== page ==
Thanks to many residents who believe in the concept of community, as well as building and maintaining friendships later in life, and staying engaged in life, the following activities help residents, neighbors and friends at The Carrington combat boredom, loneliness, stress and isolation:

  • DOOR STORIES. Resident Karol Verson leads an enjoyable and interesting hour-long session during which five to six residents talk about the art on and around their front door. Some are as simple as “we made that at craft class.” Other pieces have wonderful background stories about a family member or travels. Karol facilitates the discussion and participants ask questions. These sessions help residents get to know one another better.
  • EVERYONE HAS A STORY. Jackie Favish was inspired by all the wonderful stories of residents she was hearing around the community. She developed this storytelling program around it. So far, the group has heard from a Holocaust survivor; a bridge-playing patent attorney who was a neighbor to Oprah Winfrey; a couple from Columbia and Cuba; tales of music and majesty from Broadway to the White House; and Mary Ann’s adventures in Saudi Arabia.
  • WHAT’S IN THE BAG? Residents Harvey Cohen, Phil Castrogiovanni and Kay Vrooman debuted this program in July as a take-off on “20 Questions.” Participants bring an item hidden in a bag. Audience members are organized into three groups and, group by group, the bag-holding resident is asked questions about the bag’s contents. After a certain time or number of questions, each group guesses what’s in the bag. In the end, the resident tells the group about the item in the bag.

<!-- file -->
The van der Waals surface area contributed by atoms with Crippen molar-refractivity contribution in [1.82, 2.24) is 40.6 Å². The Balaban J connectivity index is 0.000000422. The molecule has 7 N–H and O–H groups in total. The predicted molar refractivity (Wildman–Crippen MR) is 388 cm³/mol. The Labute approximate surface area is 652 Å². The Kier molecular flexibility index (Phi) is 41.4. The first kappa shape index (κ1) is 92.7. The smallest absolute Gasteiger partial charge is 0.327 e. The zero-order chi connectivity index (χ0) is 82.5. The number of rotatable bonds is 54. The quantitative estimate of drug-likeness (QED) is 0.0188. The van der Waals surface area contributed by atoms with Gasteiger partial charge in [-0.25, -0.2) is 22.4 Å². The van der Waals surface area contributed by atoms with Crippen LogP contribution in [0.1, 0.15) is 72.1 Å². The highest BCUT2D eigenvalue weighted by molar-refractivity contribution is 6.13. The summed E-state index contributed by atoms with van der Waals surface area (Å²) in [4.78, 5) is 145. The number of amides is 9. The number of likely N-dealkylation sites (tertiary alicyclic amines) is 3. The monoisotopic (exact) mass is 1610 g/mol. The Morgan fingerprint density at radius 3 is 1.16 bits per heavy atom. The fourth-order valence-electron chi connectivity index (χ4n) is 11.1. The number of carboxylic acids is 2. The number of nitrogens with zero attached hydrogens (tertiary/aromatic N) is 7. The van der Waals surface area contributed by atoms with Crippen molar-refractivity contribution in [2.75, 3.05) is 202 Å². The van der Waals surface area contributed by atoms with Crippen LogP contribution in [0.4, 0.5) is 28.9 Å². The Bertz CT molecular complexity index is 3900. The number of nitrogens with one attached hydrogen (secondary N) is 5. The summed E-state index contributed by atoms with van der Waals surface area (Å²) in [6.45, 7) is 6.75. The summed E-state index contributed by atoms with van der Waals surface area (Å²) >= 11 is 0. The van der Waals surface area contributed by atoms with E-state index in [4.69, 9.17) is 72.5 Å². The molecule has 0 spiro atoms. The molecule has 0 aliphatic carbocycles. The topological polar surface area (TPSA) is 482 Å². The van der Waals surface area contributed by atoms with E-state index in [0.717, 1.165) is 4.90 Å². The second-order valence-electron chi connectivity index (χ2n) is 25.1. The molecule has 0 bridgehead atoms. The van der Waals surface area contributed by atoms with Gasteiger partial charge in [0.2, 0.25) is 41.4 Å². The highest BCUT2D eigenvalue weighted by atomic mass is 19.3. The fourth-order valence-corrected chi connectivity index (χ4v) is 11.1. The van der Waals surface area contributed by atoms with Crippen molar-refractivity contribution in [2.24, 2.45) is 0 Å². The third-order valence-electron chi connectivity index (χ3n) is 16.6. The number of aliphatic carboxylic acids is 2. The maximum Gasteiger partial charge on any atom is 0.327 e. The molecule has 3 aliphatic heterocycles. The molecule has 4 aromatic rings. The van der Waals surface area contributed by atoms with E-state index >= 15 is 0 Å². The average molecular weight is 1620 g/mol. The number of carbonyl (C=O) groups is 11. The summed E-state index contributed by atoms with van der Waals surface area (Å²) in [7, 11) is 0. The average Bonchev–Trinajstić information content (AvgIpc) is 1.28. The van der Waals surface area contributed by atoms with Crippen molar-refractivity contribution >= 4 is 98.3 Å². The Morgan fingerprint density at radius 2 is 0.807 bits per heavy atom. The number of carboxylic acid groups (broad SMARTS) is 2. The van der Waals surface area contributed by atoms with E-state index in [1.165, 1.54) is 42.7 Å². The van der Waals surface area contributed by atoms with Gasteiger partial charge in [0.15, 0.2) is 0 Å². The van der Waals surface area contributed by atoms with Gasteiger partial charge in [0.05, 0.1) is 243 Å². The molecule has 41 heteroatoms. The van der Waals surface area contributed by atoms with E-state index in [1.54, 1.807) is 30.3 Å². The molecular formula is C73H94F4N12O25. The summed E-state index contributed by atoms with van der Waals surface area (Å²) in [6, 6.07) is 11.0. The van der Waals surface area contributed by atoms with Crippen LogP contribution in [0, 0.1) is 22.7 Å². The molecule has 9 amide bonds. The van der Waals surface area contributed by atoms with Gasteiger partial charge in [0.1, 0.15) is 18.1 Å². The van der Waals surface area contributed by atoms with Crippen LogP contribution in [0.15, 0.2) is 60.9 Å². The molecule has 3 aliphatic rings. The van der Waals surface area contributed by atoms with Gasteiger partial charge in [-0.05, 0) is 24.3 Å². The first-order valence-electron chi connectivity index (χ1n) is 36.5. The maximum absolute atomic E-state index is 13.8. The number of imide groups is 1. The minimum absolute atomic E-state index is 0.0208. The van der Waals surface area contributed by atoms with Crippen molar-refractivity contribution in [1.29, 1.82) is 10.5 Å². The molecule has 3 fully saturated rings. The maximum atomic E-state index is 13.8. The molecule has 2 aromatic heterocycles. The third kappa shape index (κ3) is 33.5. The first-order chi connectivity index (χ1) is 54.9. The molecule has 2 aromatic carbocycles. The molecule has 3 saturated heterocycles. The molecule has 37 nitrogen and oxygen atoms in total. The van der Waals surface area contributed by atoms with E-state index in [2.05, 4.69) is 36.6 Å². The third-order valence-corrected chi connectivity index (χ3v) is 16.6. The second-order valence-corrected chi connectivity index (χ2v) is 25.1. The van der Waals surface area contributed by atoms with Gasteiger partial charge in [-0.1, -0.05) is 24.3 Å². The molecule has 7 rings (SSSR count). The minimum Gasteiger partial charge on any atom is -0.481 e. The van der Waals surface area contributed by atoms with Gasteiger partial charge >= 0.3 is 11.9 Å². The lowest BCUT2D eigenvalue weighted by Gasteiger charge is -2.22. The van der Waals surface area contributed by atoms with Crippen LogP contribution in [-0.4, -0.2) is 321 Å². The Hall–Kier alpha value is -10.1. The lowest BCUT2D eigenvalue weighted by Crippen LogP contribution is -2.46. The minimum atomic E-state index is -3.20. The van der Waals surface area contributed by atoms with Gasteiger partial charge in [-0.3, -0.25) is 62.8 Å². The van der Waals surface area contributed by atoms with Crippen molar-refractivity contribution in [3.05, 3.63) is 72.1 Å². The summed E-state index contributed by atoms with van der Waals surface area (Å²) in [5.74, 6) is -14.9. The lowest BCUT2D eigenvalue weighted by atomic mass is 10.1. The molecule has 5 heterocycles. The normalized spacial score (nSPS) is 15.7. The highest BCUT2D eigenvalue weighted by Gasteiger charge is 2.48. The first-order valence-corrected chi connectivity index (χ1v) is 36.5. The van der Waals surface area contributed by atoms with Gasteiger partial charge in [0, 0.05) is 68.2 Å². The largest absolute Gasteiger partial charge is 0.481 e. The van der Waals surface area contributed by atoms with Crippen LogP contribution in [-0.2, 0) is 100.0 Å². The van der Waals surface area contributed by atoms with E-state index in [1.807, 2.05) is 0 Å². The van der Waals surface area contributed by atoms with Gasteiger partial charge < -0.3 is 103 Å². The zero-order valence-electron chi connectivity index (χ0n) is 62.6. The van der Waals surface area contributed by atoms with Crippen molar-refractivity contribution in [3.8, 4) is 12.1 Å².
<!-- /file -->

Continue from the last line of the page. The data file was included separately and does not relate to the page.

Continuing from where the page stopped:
These storytelling events at The Carrington are entertaining and give residents opportunities to learn more about their neighbors. This type of sharing is encouraged and nurtured, and The Carrington staff feels so lucky to have the support of active and outgoing residents who help organize these programs.

Final Words from Trudy and Mary Ann

MARY ANN: “It’s extremely necessary to build and maintain friendships as you age. Always smile and talk to everyone around you. You’ll be surprised how they respond. You’ll never know who might become your next friend. A common denominator. Someone to talk to, share with and keep you on the right track. Someone supportive.”

TRUDY: “Friendships with others outside of your family are essential to keep you interesting and interested in the world around you as you grow older. Finding someone you enjoy talking and dining with. Find a class or hobby you find interesting and therapeutic for mind and soul.”

The Carrington offers community gardening, water aerobics, volunteerism, fitness classes, arts & crafts, regularly planned activities like Wednesday Happy Hours and a multitude of amenities for seniors that will help you connect with others who enjoy the same things you do. We like to think of our senior living community as an extension of your current way of life—just a little easier and a lot less stressful!

Have questions about The Carrington? Click around our website and then contact us today to learn more.